The late Derek Ratcliffe, arguably Britain’s greatest naturalist since Charles Darwin, once explained how he cultivated a technique for finding golden plovers’ nests. As he walked across the featureless moor, ‘the gaze’, he wrote, had to be ‘concentrated as far ahead as possible, not in one place, but scanning continuously over a wide arc from one side to the other and back’. Should you look down at your feet, or allow yourself to be distracted for a second, chances were that this elusive wader would slip off its eggs and you would never work out whenceit came.
Reading Richard Dawkins strikes me as requiring a similar kind of disciplined attention. Look up from his book at the weather outside, or drift off briefly in some internal reflection, and you invariably find that you have lost your place on the page and the thread of his argument.
It is not because Dawkins is difficult, although often the biological concepts he likes to explore are both challenging and complex. It is primarily because he strives at all times for formidable clarity. Often you are made aware of an almost mathematical precision to his syntax. He seems to be aiming for the simplest, shortest way to capture exactly what he intends to say and wishes you to grasp.
Small wonder that he was the first holder of the Simonyi Professorship Chair for the Public Understanding of Science at Oxford University. Or that he is a Fellow of the Royal Society of Literature as well as the Royal Society. He is a gifted stylist, but one in the manner of his own hero, Darwin. In their respective works, the writing is always subordinate to the mission of clear communication. Yet, for Dawkins, that transparency entails supreme economy — hence the reader’s challenge in the matter of undivided attention.
Mercifully the structure of this new book, published to celebrate the author’s 80th birthday, lends itself to those who are less intellectually gifted and perhaps susceptible to distraction. It is a collection of essays, with transcripts of Dawkins’s interviews, occasional pieces, newspaper reviews, private blasts on his website and the forewords and afterwords that he has contributed over the years to the works of fellow scientists. There are 58 pieces in all, each short enough for the reader to grapple with and digest before moving on.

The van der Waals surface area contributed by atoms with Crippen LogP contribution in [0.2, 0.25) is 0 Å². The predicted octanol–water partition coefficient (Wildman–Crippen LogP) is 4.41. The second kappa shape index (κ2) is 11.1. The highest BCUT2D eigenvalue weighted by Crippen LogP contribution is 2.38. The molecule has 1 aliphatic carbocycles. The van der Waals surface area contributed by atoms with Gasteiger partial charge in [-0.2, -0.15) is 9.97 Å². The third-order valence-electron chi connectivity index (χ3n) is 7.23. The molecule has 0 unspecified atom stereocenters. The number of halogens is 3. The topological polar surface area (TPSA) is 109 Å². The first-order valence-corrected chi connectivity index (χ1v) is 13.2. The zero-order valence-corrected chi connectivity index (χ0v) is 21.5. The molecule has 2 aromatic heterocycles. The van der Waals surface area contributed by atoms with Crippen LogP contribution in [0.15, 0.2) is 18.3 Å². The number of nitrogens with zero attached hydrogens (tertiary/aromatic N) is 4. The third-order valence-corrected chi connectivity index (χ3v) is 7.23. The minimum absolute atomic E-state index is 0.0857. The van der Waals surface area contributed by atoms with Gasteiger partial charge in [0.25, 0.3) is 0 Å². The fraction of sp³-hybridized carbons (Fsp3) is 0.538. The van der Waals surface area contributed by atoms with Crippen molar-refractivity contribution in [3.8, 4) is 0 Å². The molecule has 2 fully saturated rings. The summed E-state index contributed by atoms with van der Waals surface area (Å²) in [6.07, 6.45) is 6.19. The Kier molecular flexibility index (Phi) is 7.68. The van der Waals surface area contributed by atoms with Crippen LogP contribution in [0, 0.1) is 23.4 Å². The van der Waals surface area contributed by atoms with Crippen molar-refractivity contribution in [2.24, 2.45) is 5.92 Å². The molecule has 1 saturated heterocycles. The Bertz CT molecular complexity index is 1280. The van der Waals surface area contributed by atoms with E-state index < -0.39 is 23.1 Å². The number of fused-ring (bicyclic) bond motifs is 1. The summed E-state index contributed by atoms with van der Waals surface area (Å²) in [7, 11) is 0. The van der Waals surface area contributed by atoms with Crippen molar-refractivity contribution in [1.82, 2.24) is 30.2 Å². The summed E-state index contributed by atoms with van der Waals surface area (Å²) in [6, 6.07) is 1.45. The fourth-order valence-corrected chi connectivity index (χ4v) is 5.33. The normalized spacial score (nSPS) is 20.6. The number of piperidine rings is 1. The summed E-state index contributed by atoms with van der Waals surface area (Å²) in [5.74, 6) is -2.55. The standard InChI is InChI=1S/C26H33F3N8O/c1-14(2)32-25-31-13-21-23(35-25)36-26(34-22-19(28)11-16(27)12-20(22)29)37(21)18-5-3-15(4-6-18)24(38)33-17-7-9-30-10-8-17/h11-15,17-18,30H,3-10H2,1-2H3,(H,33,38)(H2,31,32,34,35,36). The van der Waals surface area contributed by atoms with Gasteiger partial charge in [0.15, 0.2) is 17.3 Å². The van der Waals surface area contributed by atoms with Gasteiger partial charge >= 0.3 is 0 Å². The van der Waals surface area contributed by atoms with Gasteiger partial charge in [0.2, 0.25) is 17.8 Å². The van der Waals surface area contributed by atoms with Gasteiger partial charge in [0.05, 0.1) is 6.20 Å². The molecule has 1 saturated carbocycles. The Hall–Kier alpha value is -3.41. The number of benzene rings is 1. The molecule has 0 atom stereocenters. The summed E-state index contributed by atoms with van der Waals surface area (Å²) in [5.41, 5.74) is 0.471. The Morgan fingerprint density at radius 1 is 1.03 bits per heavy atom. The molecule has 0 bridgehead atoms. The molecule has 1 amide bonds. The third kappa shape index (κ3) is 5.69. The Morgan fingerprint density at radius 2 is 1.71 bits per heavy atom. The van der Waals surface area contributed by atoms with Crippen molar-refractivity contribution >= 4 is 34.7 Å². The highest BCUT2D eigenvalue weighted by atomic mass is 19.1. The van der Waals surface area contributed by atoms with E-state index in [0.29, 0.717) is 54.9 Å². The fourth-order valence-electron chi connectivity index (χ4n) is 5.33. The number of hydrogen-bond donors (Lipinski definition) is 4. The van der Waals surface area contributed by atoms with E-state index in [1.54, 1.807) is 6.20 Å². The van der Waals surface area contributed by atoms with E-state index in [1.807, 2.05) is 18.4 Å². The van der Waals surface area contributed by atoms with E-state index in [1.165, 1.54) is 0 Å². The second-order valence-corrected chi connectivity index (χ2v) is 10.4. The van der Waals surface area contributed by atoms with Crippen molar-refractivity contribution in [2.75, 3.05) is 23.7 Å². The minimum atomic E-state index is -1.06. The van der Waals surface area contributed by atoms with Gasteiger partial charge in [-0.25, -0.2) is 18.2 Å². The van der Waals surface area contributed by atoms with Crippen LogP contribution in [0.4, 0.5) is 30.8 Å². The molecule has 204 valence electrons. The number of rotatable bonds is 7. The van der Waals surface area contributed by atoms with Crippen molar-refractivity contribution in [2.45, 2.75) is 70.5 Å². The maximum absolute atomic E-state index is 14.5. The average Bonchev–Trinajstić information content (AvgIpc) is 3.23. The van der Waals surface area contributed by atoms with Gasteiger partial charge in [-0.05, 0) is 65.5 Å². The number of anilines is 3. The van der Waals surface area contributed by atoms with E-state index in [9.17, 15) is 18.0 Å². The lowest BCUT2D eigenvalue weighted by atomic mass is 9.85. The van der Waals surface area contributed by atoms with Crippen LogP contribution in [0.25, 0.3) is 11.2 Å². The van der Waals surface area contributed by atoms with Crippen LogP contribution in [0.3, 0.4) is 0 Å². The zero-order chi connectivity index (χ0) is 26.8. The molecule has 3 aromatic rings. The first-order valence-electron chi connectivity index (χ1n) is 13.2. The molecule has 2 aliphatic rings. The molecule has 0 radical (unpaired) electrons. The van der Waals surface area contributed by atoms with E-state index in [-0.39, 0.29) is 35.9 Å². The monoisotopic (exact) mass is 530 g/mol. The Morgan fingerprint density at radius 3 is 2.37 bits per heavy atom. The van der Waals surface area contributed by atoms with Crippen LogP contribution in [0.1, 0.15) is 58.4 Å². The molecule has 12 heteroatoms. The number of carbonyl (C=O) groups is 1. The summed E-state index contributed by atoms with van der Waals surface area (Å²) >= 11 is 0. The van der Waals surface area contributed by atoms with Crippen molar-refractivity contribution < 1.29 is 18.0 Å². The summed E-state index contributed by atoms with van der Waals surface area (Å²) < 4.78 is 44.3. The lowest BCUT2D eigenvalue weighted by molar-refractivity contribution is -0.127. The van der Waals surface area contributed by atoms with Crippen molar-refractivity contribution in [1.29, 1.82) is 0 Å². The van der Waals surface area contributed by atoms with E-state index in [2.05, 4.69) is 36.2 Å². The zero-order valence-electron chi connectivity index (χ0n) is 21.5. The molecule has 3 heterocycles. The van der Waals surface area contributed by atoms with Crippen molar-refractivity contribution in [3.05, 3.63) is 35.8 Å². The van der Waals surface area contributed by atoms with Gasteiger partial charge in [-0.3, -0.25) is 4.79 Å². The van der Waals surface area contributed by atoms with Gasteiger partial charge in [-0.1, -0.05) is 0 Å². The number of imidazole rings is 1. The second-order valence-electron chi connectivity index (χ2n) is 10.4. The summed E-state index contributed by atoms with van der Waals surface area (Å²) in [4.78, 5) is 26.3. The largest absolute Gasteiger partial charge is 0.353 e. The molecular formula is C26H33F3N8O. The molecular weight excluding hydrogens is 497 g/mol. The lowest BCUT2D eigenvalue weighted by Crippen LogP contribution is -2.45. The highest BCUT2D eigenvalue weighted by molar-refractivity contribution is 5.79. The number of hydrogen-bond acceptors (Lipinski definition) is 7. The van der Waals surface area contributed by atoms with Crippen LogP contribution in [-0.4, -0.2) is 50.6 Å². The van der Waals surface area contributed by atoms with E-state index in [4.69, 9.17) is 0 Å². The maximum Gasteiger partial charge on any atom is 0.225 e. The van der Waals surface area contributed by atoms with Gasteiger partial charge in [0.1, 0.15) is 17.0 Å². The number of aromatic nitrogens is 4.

The whole book, which is split into six parts, could be further separated into two key Dawkinesque domains. The first entails his career-long celebration of life on Earth, including the story of our own species, as explained by life scientists working on the basis of Darwin’s theory of evolution by natural selection. The second includes the author’s vocal opposition to all kinds of obfuscatory pseudo-science (he has a particular dislike for what he calls ‘franco-phoneyism’ — postmodern French philosophy) or to belief systems that attempt to explain this same life, but are based on faith instead of openly verifiable, double-blind, peer-reviewed research.
It may be a collection of shorter parts, but the book is in no sense Dawkins made simple. It amounts to a substantive whole which offers a unitary panoramic view across his entire intellectual life. And if each piece is readily encompassed, be warned: you may have to follow through online or in the library to better understand those parts. As I read, I bought four additional books, all of them beautifully summarised and celebrated in one of the essays.
The title Books Do Furnish a Life makes one want to know which writers have helped shape the emotional world of the private man. But there is none of that. At times Dawkins also seems to delight in his own invective: here, as he explains, are his most negative and sarcastic reviews. Yet there is no avoiding his unflinching honesty.
There are also deeply touching contributions — especially the foreword he wrote for the 14-year-old Bailey Harris, whose book about prehistoric creatures, My Name is Stardust, was written as a riposte to the bullies in her Utah school who had insisted she would go to hell if she rejected the Book of Mormon.
Dawkins is at his best when he defends intellectual inquiry as an essential source of light for all humanity, ‘that banishes the debilitating and time-wasting fear of the dark’. His ideas also have an indisputable grandeur that entails a vision of our planet unbounded in its variety, precious beyond reason, and each part united to the whole — bacteria, baleen whale and British scientist — by 3.8 billion years of living heritage.
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